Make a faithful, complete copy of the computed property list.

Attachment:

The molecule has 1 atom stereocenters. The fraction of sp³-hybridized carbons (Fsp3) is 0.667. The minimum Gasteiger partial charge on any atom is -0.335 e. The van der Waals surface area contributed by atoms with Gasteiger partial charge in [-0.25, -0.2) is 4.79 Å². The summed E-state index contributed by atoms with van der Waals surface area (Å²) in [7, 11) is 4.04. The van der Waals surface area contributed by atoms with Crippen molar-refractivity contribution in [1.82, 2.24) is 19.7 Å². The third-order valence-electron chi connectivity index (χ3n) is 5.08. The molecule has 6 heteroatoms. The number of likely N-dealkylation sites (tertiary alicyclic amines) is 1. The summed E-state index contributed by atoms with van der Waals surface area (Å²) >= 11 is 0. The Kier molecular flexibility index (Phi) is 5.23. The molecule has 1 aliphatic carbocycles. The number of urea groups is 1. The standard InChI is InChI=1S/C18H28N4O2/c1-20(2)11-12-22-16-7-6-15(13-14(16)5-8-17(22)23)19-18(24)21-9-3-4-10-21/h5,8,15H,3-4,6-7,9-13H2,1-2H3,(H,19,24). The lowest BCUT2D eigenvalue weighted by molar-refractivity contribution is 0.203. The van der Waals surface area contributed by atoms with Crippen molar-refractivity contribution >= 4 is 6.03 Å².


The molecule has 1 atom stereocenters. The fraction of sp³-hybridized carbons (Fsp3) is 0.667. The minimum Gasteiger partial charge on any atom is -0.335 e. The van der Waals surface area contributed by atoms with Gasteiger partial charge in [-0.25, -0.2) is 4.79 Å². The summed E-state index contributed by atoms with van der Waals surface area (Å²) in [7, 11) is 4.04. The van der Waals surface area contributed by atoms with Crippen molar-refractivity contribution in [1.82, 2.24) is 19.7 Å². The third-order valence-electron chi connectivity index (χ3n) is 5.08. The molecule has 6 heteroatoms. The number of likely N-dealkylation sites (tertiary alicyclic amines) is 1. The summed E-state index contributed by atoms with van der Waals surface area (Å²) >= 11 is 0. The Kier molecular flexibility index (Phi) is 5.23. The molecule has 1 aliphatic carbocycles. The number of urea groups is 1. The standard InChI is InChI=1S/C18H28N4O2/c1-20(2)11-12-22-16-7-6-15(13-14(16)5-8-17(22)23)19-18(24)21-9-3-4-10-21/h5,8,15H,3-4,6-7,9-13H2,1-2H3,(H,19,24). The lowest BCUT2D eigenvalue weighted by molar-refractivity contribution is 0.203. The van der Waals surface area contributed by atoms with Crippen molar-refractivity contribution >= 4 is 6.03 Å².